Congress must preserve Low Income Housing Tax Credit

February 10, 2011

The article "Recession takes toll on low income renters" (Feb. 4) sheds light on the dwindling supply of affordable apartments at a time when they are needed most. The Low Income Housing Tax Credit is the largest creator of affordable rental housing in the United States and is funded through private investment. It is one of the most successful government programs in modern history. Yet, it is at risk of being eliminated with potential upcoming tax reform.

Since its creation in the Tax Reform Act of 1986, nine out of 10 affordable apartments have been developed through the tax credit program, a total of more than 2 million units nationwide. Its effectiveness comes from its structure as a private-public partnership in which private investors provide equity and states administer the program. This reduces federal costs, private investors bear the risk, and the federal government awards credits only after properties are built to appropriate quality standards and occupied by income eligible residents at affordable rents. If programs must be cut, we must make sure they are ones that do not work instead of ones that clearly do.

In Maryland, the tax credit program has financed 47,831 affordable rental homes, including 3,649 in 2008 alone, providing residents a place to call home and a real community support system.

One has to look no further than the story of Viola Jackson to see the real impact this program has had in people's lives. Born in Essex-Middle River, she married at 18 and moved out of her community even though she always dreamed of living near her childhood home. It wasn't until she was a senior and the affordable housing development Evergreen at Renaissance Square was built right next to her church that she realized it was possible to move home again. The Enterprise Homes development provides affordable units for seniors over the age of 62 with limited incomes but also much more.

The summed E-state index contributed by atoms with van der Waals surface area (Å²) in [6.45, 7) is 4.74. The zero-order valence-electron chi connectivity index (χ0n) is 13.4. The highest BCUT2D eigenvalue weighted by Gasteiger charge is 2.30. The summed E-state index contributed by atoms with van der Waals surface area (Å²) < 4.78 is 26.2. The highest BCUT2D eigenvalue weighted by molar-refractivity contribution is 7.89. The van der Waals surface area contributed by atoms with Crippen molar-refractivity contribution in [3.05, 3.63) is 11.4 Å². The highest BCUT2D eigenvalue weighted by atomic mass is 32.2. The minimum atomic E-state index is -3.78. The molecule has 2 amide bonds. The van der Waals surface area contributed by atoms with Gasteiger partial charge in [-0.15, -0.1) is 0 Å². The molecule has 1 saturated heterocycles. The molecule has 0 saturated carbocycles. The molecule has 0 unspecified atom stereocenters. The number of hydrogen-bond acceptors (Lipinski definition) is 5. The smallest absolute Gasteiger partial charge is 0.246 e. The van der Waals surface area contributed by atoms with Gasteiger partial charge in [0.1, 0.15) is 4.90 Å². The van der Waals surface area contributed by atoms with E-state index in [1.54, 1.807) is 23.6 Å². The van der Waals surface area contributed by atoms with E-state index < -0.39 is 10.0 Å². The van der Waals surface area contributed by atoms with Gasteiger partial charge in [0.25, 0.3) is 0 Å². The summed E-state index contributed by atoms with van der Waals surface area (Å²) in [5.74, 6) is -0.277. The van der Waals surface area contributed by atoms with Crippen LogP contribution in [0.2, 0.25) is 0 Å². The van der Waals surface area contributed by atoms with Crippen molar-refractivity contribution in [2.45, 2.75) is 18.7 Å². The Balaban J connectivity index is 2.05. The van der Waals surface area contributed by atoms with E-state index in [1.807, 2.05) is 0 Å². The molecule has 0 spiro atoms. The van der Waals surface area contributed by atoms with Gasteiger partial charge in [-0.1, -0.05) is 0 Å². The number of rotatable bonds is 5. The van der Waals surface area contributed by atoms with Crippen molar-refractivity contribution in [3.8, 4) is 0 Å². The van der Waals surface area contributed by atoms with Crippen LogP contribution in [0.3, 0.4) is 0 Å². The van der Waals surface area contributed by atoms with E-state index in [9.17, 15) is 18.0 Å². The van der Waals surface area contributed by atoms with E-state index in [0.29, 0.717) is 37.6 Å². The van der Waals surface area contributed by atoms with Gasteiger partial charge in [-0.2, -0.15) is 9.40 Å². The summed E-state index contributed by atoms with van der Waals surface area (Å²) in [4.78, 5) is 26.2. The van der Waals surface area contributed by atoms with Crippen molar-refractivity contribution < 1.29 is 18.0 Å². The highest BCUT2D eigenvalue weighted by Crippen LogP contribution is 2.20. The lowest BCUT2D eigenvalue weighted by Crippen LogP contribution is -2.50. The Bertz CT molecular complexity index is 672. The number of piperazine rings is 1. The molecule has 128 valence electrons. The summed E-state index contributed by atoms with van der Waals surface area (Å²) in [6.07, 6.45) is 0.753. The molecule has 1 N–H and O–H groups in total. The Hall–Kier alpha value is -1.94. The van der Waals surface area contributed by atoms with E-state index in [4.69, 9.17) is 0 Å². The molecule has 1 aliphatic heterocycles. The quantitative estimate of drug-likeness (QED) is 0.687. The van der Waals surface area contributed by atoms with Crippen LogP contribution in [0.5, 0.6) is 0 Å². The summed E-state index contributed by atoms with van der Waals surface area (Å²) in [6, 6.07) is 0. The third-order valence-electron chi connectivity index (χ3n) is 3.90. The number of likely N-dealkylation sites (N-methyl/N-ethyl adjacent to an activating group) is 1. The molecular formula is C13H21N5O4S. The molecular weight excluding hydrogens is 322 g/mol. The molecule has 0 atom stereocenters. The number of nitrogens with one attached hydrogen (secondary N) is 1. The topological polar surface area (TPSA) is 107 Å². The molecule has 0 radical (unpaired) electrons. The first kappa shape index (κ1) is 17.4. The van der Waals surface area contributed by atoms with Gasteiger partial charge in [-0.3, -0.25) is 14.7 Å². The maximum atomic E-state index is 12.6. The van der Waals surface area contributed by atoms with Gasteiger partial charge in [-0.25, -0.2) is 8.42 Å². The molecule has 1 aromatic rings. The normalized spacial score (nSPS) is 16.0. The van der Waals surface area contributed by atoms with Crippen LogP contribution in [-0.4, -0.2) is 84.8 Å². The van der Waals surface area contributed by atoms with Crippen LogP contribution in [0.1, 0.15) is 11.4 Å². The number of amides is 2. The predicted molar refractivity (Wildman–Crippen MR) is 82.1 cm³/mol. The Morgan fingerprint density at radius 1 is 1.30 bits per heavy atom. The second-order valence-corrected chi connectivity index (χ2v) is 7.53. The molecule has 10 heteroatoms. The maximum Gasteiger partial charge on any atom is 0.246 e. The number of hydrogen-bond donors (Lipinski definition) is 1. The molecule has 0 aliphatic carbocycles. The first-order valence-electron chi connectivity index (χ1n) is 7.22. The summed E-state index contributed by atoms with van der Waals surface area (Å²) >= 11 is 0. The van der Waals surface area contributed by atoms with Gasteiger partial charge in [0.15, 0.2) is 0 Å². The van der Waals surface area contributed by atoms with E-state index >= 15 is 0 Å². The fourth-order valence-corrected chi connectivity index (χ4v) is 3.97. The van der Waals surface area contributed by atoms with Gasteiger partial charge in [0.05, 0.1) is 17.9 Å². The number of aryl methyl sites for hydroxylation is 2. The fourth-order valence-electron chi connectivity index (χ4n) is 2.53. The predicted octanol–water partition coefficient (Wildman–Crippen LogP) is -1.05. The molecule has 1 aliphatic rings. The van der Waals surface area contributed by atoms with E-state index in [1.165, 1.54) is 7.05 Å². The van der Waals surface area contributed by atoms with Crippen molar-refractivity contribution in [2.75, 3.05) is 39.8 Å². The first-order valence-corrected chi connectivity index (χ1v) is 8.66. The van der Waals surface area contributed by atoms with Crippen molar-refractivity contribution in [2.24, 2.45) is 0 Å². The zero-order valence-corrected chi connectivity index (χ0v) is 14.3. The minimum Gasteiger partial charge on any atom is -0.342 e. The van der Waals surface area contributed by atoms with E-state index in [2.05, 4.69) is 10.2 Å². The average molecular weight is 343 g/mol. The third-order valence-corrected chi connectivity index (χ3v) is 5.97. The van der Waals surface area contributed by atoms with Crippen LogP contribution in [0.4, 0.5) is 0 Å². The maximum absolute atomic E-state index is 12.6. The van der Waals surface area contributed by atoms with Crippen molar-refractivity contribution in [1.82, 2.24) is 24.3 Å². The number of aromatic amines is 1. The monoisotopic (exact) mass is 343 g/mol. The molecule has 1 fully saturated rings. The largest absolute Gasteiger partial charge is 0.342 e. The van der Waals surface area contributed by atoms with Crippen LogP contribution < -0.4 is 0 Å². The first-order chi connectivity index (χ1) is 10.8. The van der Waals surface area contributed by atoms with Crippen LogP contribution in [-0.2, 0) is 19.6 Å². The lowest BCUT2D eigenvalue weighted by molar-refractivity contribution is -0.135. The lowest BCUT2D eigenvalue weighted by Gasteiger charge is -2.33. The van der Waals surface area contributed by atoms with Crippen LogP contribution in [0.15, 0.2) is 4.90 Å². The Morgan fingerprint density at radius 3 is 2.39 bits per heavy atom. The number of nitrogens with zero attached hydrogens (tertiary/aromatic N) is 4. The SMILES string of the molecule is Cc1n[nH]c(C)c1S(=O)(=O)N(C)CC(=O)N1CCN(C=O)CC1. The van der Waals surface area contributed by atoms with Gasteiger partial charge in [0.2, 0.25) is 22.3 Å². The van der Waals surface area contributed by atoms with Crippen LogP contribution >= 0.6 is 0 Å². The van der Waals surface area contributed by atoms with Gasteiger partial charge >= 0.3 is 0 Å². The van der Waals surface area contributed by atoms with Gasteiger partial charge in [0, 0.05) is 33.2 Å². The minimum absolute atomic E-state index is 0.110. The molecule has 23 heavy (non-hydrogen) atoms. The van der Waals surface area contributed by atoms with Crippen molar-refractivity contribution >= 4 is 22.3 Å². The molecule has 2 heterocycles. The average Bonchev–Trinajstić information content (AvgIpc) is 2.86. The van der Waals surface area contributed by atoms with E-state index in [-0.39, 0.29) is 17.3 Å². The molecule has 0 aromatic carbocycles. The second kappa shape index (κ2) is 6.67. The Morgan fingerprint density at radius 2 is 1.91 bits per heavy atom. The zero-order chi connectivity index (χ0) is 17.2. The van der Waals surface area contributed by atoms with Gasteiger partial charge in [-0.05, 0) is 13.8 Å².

"Everybody has their days," said Ms. Jackson, "but the good thing about living in the Evergreen Apartment is that we understand each other, and we help each other as best as we can. And we are bound together as a happy family. We care about each other." This affordable housing development not only fulfilled her wish of coming home but offers a welcoming community filled with neighbors and staff who care about her well being and safety.

Unfortunately, if tax reform leads to the reduction or elimination of the program, there will be a severe loss of affordable units in Maryland and across the country. Reading the statistics that the number of households with "worst-case housing needs" is steadily increasing or that 7 million households are paying more than half their monthly income for rent is a staggering reminder that our work is not finished.

We at Enterprise Homes fully support the Low Income Housing Tax Credit program and encourage Congress to join together and ensure that it is not eliminated so that we can continue to provide the millions of families and individuals in need of affordable housing a place to call home.

Chickie Grayson

The writer is president of Enterprise Homes.

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